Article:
For me, this is all the more evidence for the need to step off the crazy train and intentionally create slowness in my life and that of my family. Not only despite it being countercultural, but because it is. I want my children to know the art of just doing nothing, and the magical creativity that comes from boredom. I want our home to be a place to breathe—one of peace and unhurried life. I want to be able to honestly say that the pace of my life is not too much, because I’m living it at human speed and am leaving enough margin to actually breathe.

Processed with VSCO with f1 preset
my constant reminder.

Some further reading on this that I’ve enjoyed:

Discovering the Joy of Single Tasking
Read This Story Without Distraction (Can You?)
Teaching From Rest: A Homeschooler’s Guide to Unshakable Peace
Faster Than the Speed of Life

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The Process of Simplicity


I think I’ve held back from writing here very often because I haven’t known where to begin. There are so many topics I want to write about, and yet none that I have polished and totally figured out. I’m curious about so much, but rarely an expert. But rather than getting overwhelmed and running away (again), I’m going to just pick one thing and talk about it. And then another, and another, without having to map out some kind of organized game plan ahead of time. (That’s probably what most bloggers do anyway. I most likely overthink it.)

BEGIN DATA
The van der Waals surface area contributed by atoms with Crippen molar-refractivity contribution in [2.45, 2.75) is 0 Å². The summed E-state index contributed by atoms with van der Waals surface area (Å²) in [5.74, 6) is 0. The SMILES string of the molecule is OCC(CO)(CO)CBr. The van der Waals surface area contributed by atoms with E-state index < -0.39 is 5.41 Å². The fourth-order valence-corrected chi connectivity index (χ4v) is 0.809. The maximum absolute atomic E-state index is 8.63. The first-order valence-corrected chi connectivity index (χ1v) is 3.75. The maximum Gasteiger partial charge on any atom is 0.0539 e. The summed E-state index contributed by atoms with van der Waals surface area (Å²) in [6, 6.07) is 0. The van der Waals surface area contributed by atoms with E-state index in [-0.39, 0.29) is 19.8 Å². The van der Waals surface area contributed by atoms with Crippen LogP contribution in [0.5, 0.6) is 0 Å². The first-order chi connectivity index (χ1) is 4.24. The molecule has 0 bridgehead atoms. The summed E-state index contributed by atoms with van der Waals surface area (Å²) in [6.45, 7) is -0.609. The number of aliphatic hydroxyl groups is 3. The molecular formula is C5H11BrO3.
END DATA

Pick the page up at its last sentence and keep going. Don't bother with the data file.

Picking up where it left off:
So today, simplicity is on my mind. I feel like it’s become a somewhat overused term. It’s thrown around a lot—”live simply” or “I’m simplifying”—but what does it mean? Personally, when I consider the idea of simplicity I picture an all-encompassing lifestyle, steeped in an appreciation for the beauty of everyday moments. I envision a home that is fairly minimal, but more importantly, contains only what is useful or beautiful (and hopefully both). I desire to carefully consider what we bring into our home, and what we keep here. I want quality over quantity. In a culture as materialistic as ours is, possessions are definitely one of the biggest obstacles to a simpler life. But there is so much more to it than only stuff. It applies to the way we spend our time, the way we eat, the way we treat illness and what we clean our homes with. My goal is not only to declutter, but to create an atmosphere in my home that is simple and peaceful and makes space for joy, creativity, movement, and the pursuit of knowledge.